Wednesday, December 07, 2011

Scooby-doo is a morality tale for secular humanists. Unfortunately, it is shit.

A post here makes some good points. As Tim Minchin points out in the excellent Storm:

That show was so cool

Because every time there’s a church with a ghoul

Or a ghost in a school

They looked beneath the mask and what was inside?

The fucking janitor or the dude who runs the water slide.

Throughout history

Every mystery

Ever solved has turned out to be

Not Magic.

This article goes further:

Because that's the thing about Scooby-Doo: The bad guys in every episode aren't monsters, they're liars.

More than that, they’re liars who prey on superstitious people so they can fleece them.  Sound familiar? 

The article goes on to point out that the episodes are about children searching for truth in a world where adults are either liars or believe the liars because they’ve been fooled by stories of the supernatural. 

Some other good points are made.  For example: “curiosity and thinking always triumph over fear” and 

To paraphrase G.K. Chesterton, Scooby Doo has value not because it shows us that there are monsters, but because it shows us that those monsters are just the products of evil people who want to make us too afraid to see through their lies, and goes a step further by giving us a blueprint that shows exactly how to defeat them.

The article is a little over-enthusiastic and the show heavily romanticised.  I’ve always been dismayed that the main  heroes of the show are the two cowardly idiots. No matter how often they pull off the monster's mask and find it was old Mr Johnson all along, Shaggy and Scooby never learn. Well of course, all those other monsters turned out to be not monsters, but let’s automatically assume this one is legit, despite our vast experience.  They never acquire any critical faculties and this is not an admirable trait.

Velma should have been the hero, but the show’s makers seemed to do everything they possibly could to make sure she wasn’t. She’s portrayed as a frumpy nerd who can easily be defeated by simply taking her glasses away. In fact, as far as I can tell, the only reason for Daphne existing at all (other than being Fred’s beard) was to demonstrate how frumpy, nerdy and undesirable smart girls are supposed to be.  The show didn’t do a thing to make kids want to be more like Velma.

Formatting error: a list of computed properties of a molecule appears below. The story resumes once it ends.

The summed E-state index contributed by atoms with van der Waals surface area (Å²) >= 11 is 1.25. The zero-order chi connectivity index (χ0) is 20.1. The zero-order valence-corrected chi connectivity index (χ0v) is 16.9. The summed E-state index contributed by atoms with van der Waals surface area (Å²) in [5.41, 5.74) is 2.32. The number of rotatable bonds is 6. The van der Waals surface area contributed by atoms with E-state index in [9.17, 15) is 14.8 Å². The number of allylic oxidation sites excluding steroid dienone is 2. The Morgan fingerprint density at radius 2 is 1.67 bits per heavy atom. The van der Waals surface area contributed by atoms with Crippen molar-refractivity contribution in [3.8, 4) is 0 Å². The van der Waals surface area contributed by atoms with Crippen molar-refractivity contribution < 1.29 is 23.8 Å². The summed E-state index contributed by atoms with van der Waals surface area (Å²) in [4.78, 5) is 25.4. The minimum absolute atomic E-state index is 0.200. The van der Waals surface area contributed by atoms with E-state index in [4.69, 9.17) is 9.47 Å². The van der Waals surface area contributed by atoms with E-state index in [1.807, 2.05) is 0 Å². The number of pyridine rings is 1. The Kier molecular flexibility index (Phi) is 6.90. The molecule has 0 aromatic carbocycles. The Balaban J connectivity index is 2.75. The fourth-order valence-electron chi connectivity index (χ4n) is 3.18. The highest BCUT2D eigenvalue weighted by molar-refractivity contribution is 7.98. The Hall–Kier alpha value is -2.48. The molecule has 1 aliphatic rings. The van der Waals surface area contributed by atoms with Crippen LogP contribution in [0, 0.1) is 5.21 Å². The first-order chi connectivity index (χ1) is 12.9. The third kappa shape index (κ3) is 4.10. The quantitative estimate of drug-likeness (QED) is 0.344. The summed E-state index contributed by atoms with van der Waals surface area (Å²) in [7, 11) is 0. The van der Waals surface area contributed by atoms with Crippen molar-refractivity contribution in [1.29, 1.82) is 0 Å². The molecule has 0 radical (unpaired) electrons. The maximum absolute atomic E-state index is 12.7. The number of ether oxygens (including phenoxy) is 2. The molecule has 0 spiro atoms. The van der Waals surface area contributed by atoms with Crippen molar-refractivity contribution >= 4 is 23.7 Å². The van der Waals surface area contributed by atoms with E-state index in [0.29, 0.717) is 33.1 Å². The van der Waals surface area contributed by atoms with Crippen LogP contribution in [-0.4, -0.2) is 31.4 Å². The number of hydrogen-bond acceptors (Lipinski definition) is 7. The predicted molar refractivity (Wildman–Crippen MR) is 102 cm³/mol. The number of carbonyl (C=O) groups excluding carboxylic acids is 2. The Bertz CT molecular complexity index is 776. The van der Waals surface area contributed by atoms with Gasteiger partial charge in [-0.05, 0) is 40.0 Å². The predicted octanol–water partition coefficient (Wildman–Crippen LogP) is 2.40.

The principle of the show was great and something I’d like to see a lot more of in both children’s and adult TV. Shows like the awful X Files could have been great as an adult Scooby-Doo.  It could have explored the nature of evidence.  The friction between Mulder and Scully could have been been about what counts as proper evidence rather than ‘spooky shit does/doesn’t exist’.  I think it might even work if they never got to the bottom of the mystery in some episodes and had to leave it unexplained.  Mulder would take that as proof that the supernatural is real and Scully would roll her eyes at him and try to explain why it’s not.  Scully wouldn’t have to be right all the time.  She could even be closed-mided rather than appropriately skeptical sometimes.  And hopefully she’d learn her lesson, just so long as there’s never any real evidence of the supernatural.  That could have been a great show.  But it’s easier to pander to superstition, so we got drivel instead.

While I find some of the principles of Scooby-doo laudable, I could never stand the show.  Even pre-Scrappy.

Hemant has a good comment about all this here:

There’s a lot of truth to that. After all, what scares you more? Frankenstein or a Christian pastor who thinks the Bible ought to be the playbook for your life? The former might send a temporary chill up your spine, but the latter permanently ruins lives by convincing so many people that he’s right, hurting their ability to think rationally, manipulating them into giving up their money (even when they don’t have any give), convincing them that people who don’t fall in line with the faith are eternally condemned, and persuading them to put their lives in control of an imaginary being instead of taking full control of it themselves.


No comments:

Post a Comment